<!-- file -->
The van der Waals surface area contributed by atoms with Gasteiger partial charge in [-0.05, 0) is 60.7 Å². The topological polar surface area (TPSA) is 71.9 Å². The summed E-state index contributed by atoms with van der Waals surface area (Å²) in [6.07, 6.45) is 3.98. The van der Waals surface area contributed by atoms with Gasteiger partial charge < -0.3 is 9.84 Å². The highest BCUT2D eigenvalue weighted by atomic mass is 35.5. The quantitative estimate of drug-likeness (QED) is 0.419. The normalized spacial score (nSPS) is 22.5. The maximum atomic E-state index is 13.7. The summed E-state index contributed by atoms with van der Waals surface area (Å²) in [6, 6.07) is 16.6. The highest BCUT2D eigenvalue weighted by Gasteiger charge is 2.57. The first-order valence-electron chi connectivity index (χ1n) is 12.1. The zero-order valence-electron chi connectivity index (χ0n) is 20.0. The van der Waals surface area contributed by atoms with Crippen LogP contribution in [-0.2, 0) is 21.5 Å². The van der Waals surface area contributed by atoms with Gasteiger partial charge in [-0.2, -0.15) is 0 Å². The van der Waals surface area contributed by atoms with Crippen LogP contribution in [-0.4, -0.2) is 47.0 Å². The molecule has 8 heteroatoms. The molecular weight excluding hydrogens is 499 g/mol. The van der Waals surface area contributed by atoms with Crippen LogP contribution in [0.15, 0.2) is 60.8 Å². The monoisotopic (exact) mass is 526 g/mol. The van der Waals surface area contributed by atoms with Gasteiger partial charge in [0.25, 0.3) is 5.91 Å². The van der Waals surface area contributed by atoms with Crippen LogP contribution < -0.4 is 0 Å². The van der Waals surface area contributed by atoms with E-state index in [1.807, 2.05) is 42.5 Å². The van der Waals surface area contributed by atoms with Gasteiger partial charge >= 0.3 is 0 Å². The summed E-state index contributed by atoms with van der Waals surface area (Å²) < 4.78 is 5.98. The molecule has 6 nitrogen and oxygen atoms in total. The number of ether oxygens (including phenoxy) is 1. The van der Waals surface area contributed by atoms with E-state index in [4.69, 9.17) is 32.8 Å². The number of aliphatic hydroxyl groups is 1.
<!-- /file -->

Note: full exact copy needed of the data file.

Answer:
The van der Waals surface area contributed by atoms with Gasteiger partial charge in [-0.05, 0) is 60.7 Å². The topological polar surface area (TPSA) is 71.9 Å². The summed E-state index contributed by atoms with van der Waals surface area (Å²) in [6.07, 6.45) is 3.98. The van der Waals surface area contributed by atoms with Gasteiger partial charge < -0.3 is 9.84 Å². The highest BCUT2D eigenvalue weighted by atomic mass is 35.5. The quantitative estimate of drug-likeness (QED) is 0.419. The normalized spacial score (nSPS) is 22.5. The maximum atomic E-state index is 13.7. The summed E-state index contributed by atoms with van der Waals surface area (Å²) in [6, 6.07) is 16.6. The highest BCUT2D eigenvalue weighted by Gasteiger charge is 2.57. The first-order valence-electron chi connectivity index (χ1n) is 12.1. The zero-order valence-electron chi connectivity index (χ0n) is 20.0. The van der Waals surface area contributed by atoms with Crippen LogP contribution in [-0.2, 0) is 21.5 Å². The van der Waals surface area contributed by atoms with Gasteiger partial charge in [-0.2, -0.15) is 0 Å². The van der Waals surface area contributed by atoms with Crippen LogP contribution in [-0.4, -0.2) is 47.0 Å². The molecule has 8 heteroatoms. The molecular weight excluding hydrogens is 499 g/mol. The van der Waals surface area contributed by atoms with Crippen LogP contribution in [0.15, 0.2) is 60.8 Å². The monoisotopic (exact) mass is 526 g/mol. The van der Waals surface area contributed by atoms with Gasteiger partial charge in [0.25, 0.3) is 5.91 Å². The van der Waals surface area contributed by atoms with Crippen LogP contribution < -0.4 is 0 Å². The van der Waals surface area contributed by atoms with E-state index in [1.807, 2.05) is 42.5 Å². The van der Waals surface area contributed by atoms with Gasteiger partial charge >= 0.3 is 0 Å². The summed E-state index contributed by atoms with van der Waals surface area (Å²) < 4.78 is 5.98. The molecule has 6 nitrogen and oxygen atoms in total. The number of ether oxygens (including phenoxy) is 1. The van der Waals surface area contributed by atoms with E-state index in [4.69, 9.17) is 32.8 Å². The number of aliphatic hydroxyl groups is 1.